Learning from the Housing Bubble
March 16, 2013, 11:07 PM
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Wells Fargo foreclosure pipeline in Los Angeles, Feb 2013 Darker green = more minority

Wells Fargo foreclosure pipeline in Los Angeles, Feb 2013
Darker green = more minority

Since the Housing Bubble burst in the Sand States in 2007, I've been pointing out that the Boom/Bust had been in sizable measure an overly optimistic bet on blacks and, especially, Hispanics. And, this fact ought to be remembered when thinking about, say, immigration policy. 

Yet, nobody seems to be able to remember any of what just happened, or at least not well enough to notice implications. How often have we been assured that Immigration Is Good for the Economy.

About the only folks who have remembered this pattern, however, have been liberal activists. For example, here is a new report (big PDF) from three "community" groups about homes still in Wells Fargo's foreclosure pipeline in California, all these years later, and how Latinos and African-Americans are hit by far the hardest.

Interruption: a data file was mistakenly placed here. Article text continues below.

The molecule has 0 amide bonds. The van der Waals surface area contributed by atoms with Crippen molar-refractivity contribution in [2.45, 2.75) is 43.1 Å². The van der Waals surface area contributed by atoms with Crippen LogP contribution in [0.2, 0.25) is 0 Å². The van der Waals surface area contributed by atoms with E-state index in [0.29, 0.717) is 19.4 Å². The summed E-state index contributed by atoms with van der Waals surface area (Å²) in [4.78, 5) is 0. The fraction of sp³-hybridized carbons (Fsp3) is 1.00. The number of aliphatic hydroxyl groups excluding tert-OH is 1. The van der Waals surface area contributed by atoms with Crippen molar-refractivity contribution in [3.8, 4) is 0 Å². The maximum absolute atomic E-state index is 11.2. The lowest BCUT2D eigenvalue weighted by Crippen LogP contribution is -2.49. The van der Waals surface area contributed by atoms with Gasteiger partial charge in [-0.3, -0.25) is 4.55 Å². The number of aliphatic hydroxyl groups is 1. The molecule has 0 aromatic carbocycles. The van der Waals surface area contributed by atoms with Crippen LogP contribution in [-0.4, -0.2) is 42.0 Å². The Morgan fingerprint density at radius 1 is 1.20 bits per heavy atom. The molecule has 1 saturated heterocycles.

It's fun to imagine that defaulters were rich white people, but, statistically that just isn't true. For example, above is a map of Wells Fargo's foreclosure pipeline in the Los Angeles basin as of last month. The darker the green, the higher the minority percentage in that zip code. 

Basically, foreclosures in L.A. remain concentrated in the black & Latino 'hood: South-Central (or as they now officially have rebranded it after the unfortunate incidents of 1992: South Los Angeles).

The question is not, centrally, Who Was to Blame? But can we learn from the past?